Years after he retired following the 2007 season, Piazza wrote a memoir entitled “Long Shot” and in it said he never took illegal steroids. He did acknowledge using androstenedione, amphetamines, Creatine, ephedra and a type of asthma medicine that made him more alert and focused.

Some of those substances were allowed at the time but later banned by Major League Baseball.

In his first appearance on a crowded Hall of Fame ballot, Piazza received 57.8 per cent of the vote in 2013. With his career numbers at the plate - simply astounding for a catcher, regardless of his weak arm - seemingly more than good enough for induction, many observers naturally figured those PED suspicions were keeping Piazza out of Cooperstown.

“I've always wanted to kind of just let the process play out. It's frustrating at times because you can't hit any more home runs when you're sitting at home,” he said.

But his total increased to 62.2 per cent in 2014 and 69.9 per cent last year, when he fell only 28 votes short. And this time, it was Piazza's turn - after writers elected seven players ahead of him over the past two years, and the Hall's board of directors culled about 100 no-longer-active BBWAA members from the voting body.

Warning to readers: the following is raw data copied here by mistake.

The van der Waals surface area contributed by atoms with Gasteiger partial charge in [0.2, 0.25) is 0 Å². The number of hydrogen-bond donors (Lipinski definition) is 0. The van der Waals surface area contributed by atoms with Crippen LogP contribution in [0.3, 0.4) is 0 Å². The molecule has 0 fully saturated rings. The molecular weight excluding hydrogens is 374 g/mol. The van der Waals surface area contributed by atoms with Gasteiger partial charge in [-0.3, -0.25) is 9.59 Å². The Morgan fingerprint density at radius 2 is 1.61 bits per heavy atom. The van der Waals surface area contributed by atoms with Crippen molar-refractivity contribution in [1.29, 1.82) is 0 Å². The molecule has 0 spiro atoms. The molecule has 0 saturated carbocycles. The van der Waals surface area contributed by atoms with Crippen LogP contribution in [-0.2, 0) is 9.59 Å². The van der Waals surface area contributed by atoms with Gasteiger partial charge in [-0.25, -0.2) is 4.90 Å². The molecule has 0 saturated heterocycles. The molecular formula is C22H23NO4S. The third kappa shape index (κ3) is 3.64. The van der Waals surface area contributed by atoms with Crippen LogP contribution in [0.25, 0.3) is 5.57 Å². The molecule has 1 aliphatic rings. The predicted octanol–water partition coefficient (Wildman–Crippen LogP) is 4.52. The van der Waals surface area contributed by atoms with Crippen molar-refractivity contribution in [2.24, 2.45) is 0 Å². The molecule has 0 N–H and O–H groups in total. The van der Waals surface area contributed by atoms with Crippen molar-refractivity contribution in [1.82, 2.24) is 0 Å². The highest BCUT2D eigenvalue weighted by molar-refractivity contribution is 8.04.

A 12-time All-Star who also played for the Marlins, Padres and Athletics, Piazza became the first catcher elected by the BBWAA since Gary Carter, another ex-Met, in 2003.

“Congrats to Mike Piazza! I love to have another catcher on board!” Hall of Fame backstop Johnny Bench tweeted.


Baseball Hall of Fame Year-by-Year Inductees

Year-by-year inductees to the Major League Baseball Hall of Fame:

BBWAA: Elected by the Baseball Writers Association of America; VC: Elected by the Veterans Committee; NL: Elected by the Veterans Committee based on Negro League career; SCNL: Elected by the special committee on the Negro Leagues and the Pre-Negro League; PI: Elected by Pre-Integration (1871-1946) committee; G: Elected by Golden Era (1947-72) committee; E: Elected by Expansion Era (1973-present) committee: